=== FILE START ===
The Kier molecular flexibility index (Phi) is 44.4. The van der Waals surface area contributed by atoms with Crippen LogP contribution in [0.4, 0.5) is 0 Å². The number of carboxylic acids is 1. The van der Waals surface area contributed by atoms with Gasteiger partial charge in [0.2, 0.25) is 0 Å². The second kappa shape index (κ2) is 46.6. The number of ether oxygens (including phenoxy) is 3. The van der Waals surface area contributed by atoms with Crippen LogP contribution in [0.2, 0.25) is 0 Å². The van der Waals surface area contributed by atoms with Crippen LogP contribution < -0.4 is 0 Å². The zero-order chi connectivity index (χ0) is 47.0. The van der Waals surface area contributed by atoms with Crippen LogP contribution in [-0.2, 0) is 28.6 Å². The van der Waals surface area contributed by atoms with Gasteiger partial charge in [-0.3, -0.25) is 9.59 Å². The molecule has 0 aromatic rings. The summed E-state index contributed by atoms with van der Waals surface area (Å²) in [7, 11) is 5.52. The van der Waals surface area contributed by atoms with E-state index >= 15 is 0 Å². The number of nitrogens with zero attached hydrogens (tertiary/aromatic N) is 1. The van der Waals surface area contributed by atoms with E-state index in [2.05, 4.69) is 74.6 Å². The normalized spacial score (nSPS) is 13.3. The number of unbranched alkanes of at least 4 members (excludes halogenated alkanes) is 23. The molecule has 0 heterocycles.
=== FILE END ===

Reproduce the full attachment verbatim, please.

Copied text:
The Kier molecular flexibility index (Phi) is 44.4. The van der Waals surface area contributed by atoms with Crippen LogP contribution in [0.4, 0.5) is 0 Å². The number of carboxylic acids is 1. The van der Waals surface area contributed by atoms with Gasteiger partial charge in [0.2, 0.25) is 0 Å². The second kappa shape index (κ2) is 46.6. The number of ether oxygens (including phenoxy) is 3. The van der Waals surface area contributed by atoms with Crippen LogP contribution in [0.2, 0.25) is 0 Å². The van der Waals surface area contributed by atoms with Crippen LogP contribution < -0.4 is 0 Å². The zero-order chi connectivity index (χ0) is 47.0. The van der Waals surface area contributed by atoms with Crippen LogP contribution in [-0.2, 0) is 28.6 Å². The van der Waals surface area contributed by atoms with Gasteiger partial charge in [-0.3, -0.25) is 9.59 Å². The molecule has 0 aromatic rings. The summed E-state index contributed by atoms with van der Waals surface area (Å²) in [7, 11) is 5.52. The van der Waals surface area contributed by atoms with E-state index >= 15 is 0 Å². The number of nitrogens with zero attached hydrogens (tertiary/aromatic N) is 1. The van der Waals surface area contributed by atoms with E-state index in [2.05, 4.69) is 74.6 Å². The normalized spacial score (nSPS) is 13.3. The number of unbranched alkanes of at least 4 members (excludes halogenated alkanes) is 23. The molecule has 0 heterocycles.